Daily GPI / NGI All News Access

House to Decide Producer Loan Guarantees

House to Decide Producer Loan Guarantees

The fate of a $500 million federal loan guarantee program for small oil and gas producers and their suppliers (H.R. 1664), okayed by the Senate last week, is still up in the air as the measure heads for a U.S. House-Senate conference committee and a vote in the House.

A spokesman for the Independent Petroleum Association of America (IPAA), said the group had been assured by House leaders the measure would go to a vote on the House floor within the next several weeks. "I am optimistic the bill will pass the House as well," IPAA Vice President for Government Affairs Lee Fuller said.

IPAA has been a strong supporter of the legislation under which the federal government would guarantee to pay off loans for producers in the program if the producers default. The measure is necessary, Fuller said, to help struggling small producers suffering the effects of super-low oil prices over much of the past 18 months. While oil prices have gone up in the last few months, there is no assurance they will stay up and producers still are having trouble raising capital. "These loans would help producers get their cash flow back in order," Fuller said.

Meanwhile, the measure caused some sharp divisions among oil state legislators in the Senate. Sen. Pete Domenici, R-NM, championed the measure, teaming up with the powerful Sen. Robert Byrd, D-WV, on a two-pronged loan guarantee program, one for oil and gas producers and another, much larger program, for the steel industry.

But the subsidy measures went against the grain for Sen. Don Nickles, R-OK, who said the guarantees would not help producers. Sen. Phil Gramm, R-TX, also a fiscal conservative, opposed government getting into the private sector. The final vote was 63-34.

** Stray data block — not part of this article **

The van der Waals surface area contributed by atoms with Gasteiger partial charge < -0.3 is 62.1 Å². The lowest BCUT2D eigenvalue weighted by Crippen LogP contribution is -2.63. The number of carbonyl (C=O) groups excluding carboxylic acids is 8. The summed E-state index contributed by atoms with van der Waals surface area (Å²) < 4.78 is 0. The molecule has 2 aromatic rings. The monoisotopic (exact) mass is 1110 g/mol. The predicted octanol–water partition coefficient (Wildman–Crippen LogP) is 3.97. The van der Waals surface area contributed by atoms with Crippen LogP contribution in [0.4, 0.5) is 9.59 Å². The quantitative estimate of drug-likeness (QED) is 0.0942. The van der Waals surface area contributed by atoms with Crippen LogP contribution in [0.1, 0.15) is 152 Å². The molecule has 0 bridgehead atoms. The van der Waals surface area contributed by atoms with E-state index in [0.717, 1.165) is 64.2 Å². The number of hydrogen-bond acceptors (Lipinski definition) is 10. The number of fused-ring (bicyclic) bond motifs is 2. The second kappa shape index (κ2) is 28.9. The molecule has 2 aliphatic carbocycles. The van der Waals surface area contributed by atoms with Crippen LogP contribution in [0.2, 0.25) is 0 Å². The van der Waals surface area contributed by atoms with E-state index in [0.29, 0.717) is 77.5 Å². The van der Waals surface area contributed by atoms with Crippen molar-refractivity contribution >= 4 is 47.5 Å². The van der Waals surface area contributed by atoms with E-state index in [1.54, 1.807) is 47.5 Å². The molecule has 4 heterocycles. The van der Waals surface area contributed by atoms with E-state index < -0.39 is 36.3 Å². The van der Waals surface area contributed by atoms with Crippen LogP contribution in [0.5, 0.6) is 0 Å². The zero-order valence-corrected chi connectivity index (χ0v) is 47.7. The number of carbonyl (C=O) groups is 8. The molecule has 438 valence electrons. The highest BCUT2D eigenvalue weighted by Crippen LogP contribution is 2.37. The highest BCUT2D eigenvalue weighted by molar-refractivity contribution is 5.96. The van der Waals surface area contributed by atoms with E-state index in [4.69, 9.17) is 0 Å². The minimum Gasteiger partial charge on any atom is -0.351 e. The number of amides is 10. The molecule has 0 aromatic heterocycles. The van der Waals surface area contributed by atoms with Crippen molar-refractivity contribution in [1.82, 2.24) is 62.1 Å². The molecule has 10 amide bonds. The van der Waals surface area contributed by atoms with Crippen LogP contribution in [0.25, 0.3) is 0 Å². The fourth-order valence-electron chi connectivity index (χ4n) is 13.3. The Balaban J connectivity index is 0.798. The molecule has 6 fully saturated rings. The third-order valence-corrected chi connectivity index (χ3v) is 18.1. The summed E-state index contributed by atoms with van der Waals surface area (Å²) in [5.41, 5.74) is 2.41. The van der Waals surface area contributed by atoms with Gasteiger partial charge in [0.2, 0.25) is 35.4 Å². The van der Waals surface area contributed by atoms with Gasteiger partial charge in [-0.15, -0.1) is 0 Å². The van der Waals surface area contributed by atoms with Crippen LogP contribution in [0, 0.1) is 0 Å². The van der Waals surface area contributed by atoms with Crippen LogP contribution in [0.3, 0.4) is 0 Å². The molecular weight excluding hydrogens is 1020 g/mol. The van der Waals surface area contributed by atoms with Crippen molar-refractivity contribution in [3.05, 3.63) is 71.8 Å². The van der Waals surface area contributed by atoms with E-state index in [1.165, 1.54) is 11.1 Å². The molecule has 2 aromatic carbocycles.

The bill calls for the heads of the Federal Reserve, the Commerce Department and the Securities and Exchange Commission to set up a committee to lay out rules and run the program. Various tests would be applied to create a pool of producers eligible for loan guarantees of up to $10 million each. They would have to show they had suffered losses through price and production declines since 1997 and meet the test for independents under the Internal Revenue Service Code, which essentially means they have no refining or marketing divisions. Drilling companies or other suppliers would have to show they had exhausted other options and that a bank loan package would only be available under the loan guarantee program. Loan guarantee applications would have to be submitted by 2001 and the loans paid back by 2010.

©Copyright 1999 Intelligence Press Inc. All rights reserved. The preceding news report may not be republished or redistributed, in whole or in part, in any form, without prior written consent of Intelligence Press, Inc.

ISSN © 2577-9877 | ISSN © 1532-1231
Comments powered by Disqus